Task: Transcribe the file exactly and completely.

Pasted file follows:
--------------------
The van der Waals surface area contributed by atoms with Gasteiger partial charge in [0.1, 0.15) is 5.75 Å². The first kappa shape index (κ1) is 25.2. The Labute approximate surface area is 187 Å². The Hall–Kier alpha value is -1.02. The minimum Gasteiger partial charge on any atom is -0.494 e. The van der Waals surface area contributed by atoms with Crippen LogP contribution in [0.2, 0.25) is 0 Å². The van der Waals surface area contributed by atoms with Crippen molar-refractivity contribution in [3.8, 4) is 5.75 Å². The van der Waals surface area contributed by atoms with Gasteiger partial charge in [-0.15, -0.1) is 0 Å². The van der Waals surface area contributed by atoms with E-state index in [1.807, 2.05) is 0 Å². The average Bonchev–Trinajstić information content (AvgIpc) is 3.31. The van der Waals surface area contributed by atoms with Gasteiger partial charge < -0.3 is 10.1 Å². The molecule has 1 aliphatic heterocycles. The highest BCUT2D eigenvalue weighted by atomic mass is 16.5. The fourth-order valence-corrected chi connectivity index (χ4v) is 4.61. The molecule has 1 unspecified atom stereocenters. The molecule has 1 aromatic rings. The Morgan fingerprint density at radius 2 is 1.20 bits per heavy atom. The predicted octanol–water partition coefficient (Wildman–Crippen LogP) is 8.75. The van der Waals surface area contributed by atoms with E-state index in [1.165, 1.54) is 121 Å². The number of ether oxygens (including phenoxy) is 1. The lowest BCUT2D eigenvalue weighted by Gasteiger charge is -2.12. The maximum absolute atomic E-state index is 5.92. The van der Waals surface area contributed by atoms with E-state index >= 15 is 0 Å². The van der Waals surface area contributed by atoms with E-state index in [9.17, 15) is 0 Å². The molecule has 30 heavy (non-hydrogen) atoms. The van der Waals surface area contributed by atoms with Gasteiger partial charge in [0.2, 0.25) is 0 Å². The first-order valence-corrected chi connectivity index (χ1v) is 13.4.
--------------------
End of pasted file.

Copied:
The van der Waals surface area contributed by atoms with Gasteiger partial charge in [0.1, 0.15) is 5.75 Å². The first kappa shape index (κ1) is 25.2. The Labute approximate surface area is 187 Å². The Hall–Kier alpha value is -1.02. The minimum Gasteiger partial charge on any atom is -0.494 e. The van der Waals surface area contributed by atoms with Crippen LogP contribution in [0.2, 0.25) is 0 Å². The van der Waals surface area contributed by atoms with Crippen molar-refractivity contribution in [3.8, 4) is 5.75 Å². The van der Waals surface area contributed by atoms with Gasteiger partial charge in [-0.15, -0.1) is 0 Å². The van der Waals surface area contributed by atoms with E-state index in [1.807, 2.05) is 0 Å². The average Bonchev–Trinajstić information content (AvgIpc) is 3.31. The van der Waals surface area contributed by atoms with Gasteiger partial charge < -0.3 is 10.1 Å². The molecule has 1 aliphatic heterocycles. The highest BCUT2D eigenvalue weighted by atomic mass is 16.5. The fourth-order valence-corrected chi connectivity index (χ4v) is 4.61. The molecule has 1 unspecified atom stereocenters. The molecule has 1 aromatic rings. The Morgan fingerprint density at radius 2 is 1.20 bits per heavy atom. The predicted octanol–water partition coefficient (Wildman–Crippen LogP) is 8.75. The van der Waals surface area contributed by atoms with E-state index in [1.165, 1.54) is 121 Å². The number of ether oxygens (including phenoxy) is 1. The lowest BCUT2D eigenvalue weighted by Gasteiger charge is -2.12. The maximum absolute atomic E-state index is 5.92. The van der Waals surface area contributed by atoms with E-state index >= 15 is 0 Å². The van der Waals surface area contributed by atoms with E-state index in [9.17, 15) is 0 Å². The molecule has 30 heavy (non-hydrogen) atoms. The van der Waals surface area contributed by atoms with Gasteiger partial charge in [0.2, 0.25) is 0 Å². The first-order valence-corrected chi connectivity index (χ1v) is 13.4.